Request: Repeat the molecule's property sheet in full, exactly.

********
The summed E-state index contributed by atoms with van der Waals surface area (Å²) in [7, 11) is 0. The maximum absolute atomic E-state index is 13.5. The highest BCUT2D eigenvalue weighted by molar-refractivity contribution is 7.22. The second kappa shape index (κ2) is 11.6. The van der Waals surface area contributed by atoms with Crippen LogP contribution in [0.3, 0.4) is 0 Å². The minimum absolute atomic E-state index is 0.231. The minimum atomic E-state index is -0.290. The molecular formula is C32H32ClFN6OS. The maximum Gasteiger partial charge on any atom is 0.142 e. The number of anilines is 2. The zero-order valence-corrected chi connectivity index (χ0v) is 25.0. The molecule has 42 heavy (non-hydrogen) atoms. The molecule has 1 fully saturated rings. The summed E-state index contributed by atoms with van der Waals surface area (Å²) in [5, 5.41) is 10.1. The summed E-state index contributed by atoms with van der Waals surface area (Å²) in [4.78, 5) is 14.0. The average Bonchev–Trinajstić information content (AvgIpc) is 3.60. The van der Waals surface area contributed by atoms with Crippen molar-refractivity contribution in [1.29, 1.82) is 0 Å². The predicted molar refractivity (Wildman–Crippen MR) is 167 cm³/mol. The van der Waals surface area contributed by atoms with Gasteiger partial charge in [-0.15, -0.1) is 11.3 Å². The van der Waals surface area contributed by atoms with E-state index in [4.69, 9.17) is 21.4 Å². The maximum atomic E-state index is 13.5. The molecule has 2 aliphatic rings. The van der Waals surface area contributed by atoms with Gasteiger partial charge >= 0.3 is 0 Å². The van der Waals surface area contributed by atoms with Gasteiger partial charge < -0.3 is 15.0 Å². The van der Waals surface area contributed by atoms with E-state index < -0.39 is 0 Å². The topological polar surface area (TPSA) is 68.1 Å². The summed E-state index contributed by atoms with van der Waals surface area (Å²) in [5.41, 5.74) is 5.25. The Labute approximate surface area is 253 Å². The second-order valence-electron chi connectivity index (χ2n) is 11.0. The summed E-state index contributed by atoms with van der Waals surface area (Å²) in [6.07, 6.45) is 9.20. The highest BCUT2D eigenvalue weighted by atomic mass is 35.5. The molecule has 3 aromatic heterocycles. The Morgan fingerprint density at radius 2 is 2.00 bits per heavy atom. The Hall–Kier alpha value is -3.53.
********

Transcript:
The summed E-state index contributed by atoms with van der Waals surface area (Å²) in [7, 11) is 0. The maximum absolute atomic E-state index is 13.5. The highest BCUT2D eigenvalue weighted by molar-refractivity contribution is 7.22. The second kappa shape index (κ2) is 11.6. The van der Waals surface area contributed by atoms with Crippen LogP contribution in [0.3, 0.4) is 0 Å². The minimum absolute atomic E-state index is 0.231. The minimum atomic E-state index is -0.290. The molecular formula is C32H32ClFN6OS. The maximum Gasteiger partial charge on any atom is 0.142 e. The number of anilines is 2. The zero-order valence-corrected chi connectivity index (χ0v) is 25.0. The molecule has 42 heavy (non-hydrogen) atoms. The molecule has 1 fully saturated rings. The summed E-state index contributed by atoms with van der Waals surface area (Å²) in [5, 5.41) is 10.1. The summed E-state index contributed by atoms with van der Waals surface area (Å²) in [4.78, 5) is 14.0. The average Bonchev–Trinajstić information content (AvgIpc) is 3.60. The van der Waals surface area contributed by atoms with Crippen molar-refractivity contribution in [1.29, 1.82) is 0 Å². The predicted molar refractivity (Wildman–Crippen MR) is 167 cm³/mol. The van der Waals surface area contributed by atoms with Gasteiger partial charge in [-0.15, -0.1) is 11.3 Å². The van der Waals surface area contributed by atoms with E-state index in [4.69, 9.17) is 21.4 Å². The maximum atomic E-state index is 13.5. The molecule has 2 aliphatic rings. The van der Waals surface area contributed by atoms with Gasteiger partial charge >= 0.3 is 0 Å². The van der Waals surface area contributed by atoms with Gasteiger partial charge < -0.3 is 15.0 Å². The van der Waals surface area contributed by atoms with E-state index < -0.39 is 0 Å². The topological polar surface area (TPSA) is 68.1 Å². The summed E-state index contributed by atoms with van der Waals surface area (Å²) in [5.41, 5.74) is 5.25. The Labute approximate surface area is 253 Å². The second-order valence-electron chi connectivity index (χ2n) is 11.0. The summed E-state index contributed by atoms with van der Waals surface area (Å²) in [6.07, 6.45) is 9.20. The highest BCUT2D eigenvalue weighted by atomic mass is 35.5. The molecule has 3 aromatic heterocycles. The Morgan fingerprint density at radius 2 is 2.00 bits per heavy atom. The Hall–Kier alpha value is -3.53.